I must say a word about fear. It is life’s only true opponent. Only fear can defeat life. It is a clever, treacherous adversary, how well I know. It has no decency, respects no law or convention, shows no mercy. It goes for your weakest spot, which it finds with unerring ease. It begins in your mind, always. One moment you are feeling calm, self-possessed, happy. Then fear, disguised in the garb of mild-mannered doubt, slips into your mind like a spy. Doubt meets disbelief and disbelief tries to push it out. But disbelief is a poorly armed foot soldier. Doubt does away with it with little trouble. You become anxious. Reason comes to do battle for you. You are reassured. Reason is fully equipped with the latest weapons technology. But, to your amazement, despite superior tactics and a number of deniable victories, reason is laid low. You feel yourself weakening, wavering. Your anxiety becomes dread.
Fear next turns fully to your body, which already aware that something terribly wrong is going on. Already your lungs have flow away like a bird and your guts have slithered away like a snake. Now your tongue drops dead like an opossum, while your jaw begins to gallop on the spot. Your ears go deaf. Your muscles begin to shiver as if they have malaria and your knees shake as though they are dancing. Your heart strains too hard, while your sphincter relaxes too much. And so with the rest of your body. Every part of you in the manner most suited to it falls apart. Only your eyes work well. They always pay proper attention to fear.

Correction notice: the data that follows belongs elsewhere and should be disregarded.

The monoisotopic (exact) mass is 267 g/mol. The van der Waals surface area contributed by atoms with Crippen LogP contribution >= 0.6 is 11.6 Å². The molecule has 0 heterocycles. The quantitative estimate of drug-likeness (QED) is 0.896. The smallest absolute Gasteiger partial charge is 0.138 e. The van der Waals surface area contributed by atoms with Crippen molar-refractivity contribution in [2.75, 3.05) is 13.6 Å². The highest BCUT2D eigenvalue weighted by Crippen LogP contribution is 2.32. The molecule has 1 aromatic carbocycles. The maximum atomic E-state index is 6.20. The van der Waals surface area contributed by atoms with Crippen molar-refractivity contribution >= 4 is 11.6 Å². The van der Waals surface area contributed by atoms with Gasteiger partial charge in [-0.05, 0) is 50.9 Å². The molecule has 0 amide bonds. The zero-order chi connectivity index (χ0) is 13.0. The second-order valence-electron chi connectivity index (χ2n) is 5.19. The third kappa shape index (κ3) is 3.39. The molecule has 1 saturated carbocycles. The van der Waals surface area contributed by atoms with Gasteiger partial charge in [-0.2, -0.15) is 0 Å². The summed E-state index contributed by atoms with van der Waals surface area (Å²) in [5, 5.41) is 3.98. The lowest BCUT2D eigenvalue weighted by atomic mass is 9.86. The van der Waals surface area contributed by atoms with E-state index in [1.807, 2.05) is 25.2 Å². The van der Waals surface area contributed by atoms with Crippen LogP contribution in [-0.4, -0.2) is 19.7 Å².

Quickly, you make rash decisions. You dismiss your last allies; hope and trust. There, you’ve defeated yourself. Fear, which is but an impression has triumphed over you.
The matter is difficult to put into words. For fear, real fear such as shakes you to your foundation, such as you feel when you are brought face to face with your mortal end, nestles in your memory like a gangrene; it seeks to rot everything, even the words with which to speak of it. So you must fight hard to express it. You must fight hard to shine the light of words upon it. Because if you don’t, if your fear becomes a wordless darkness that you avoid, perhaps even manage to forget, you open yourself to further attacks of fear because you never truly fought the opponent who defeated you.